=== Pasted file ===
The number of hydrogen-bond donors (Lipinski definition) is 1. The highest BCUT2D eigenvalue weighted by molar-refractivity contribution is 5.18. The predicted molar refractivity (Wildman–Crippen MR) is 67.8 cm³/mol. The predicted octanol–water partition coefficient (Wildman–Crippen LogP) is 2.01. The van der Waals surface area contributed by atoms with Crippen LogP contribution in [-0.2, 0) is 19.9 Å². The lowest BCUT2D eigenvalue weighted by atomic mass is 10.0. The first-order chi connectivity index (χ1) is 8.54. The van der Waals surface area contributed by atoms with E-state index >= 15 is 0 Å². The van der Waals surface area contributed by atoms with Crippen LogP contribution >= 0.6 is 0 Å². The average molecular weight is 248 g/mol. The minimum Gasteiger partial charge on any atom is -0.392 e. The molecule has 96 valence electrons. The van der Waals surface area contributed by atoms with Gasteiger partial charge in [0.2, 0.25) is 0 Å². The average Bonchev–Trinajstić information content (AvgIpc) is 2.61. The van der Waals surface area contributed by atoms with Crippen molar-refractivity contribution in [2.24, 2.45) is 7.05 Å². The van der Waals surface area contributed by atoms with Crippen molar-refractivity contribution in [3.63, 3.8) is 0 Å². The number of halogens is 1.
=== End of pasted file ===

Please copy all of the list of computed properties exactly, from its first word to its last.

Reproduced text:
The number of hydrogen-bond donors (Lipinski definition) is 1. The highest BCUT2D eigenvalue weighted by molar-refractivity contribution is 5.18. The predicted molar refractivity (Wildman–Crippen MR) is 67.8 cm³/mol. The predicted octanol–water partition coefficient (Wildman–Crippen LogP) is 2.01. The van der Waals surface area contributed by atoms with Crippen LogP contribution in [-0.2, 0) is 19.9 Å². The lowest BCUT2D eigenvalue weighted by atomic mass is 10.0. The first-order chi connectivity index (χ1) is 8.54. The van der Waals surface area contributed by atoms with E-state index >= 15 is 0 Å². The van der Waals surface area contributed by atoms with Crippen LogP contribution >= 0.6 is 0 Å². The average molecular weight is 248 g/mol. The minimum Gasteiger partial charge on any atom is -0.392 e. The molecule has 96 valence electrons. The van der Waals surface area contributed by atoms with Gasteiger partial charge in [0.2, 0.25) is 0 Å². The average Bonchev–Trinajstić information content (AvgIpc) is 2.61. The van der Waals surface area contributed by atoms with Crippen molar-refractivity contribution in [2.24, 2.45) is 7.05 Å². The van der Waals surface area contributed by atoms with Crippen molar-refractivity contribution in [3.63, 3.8) is 0 Å². The number of halogens is 1.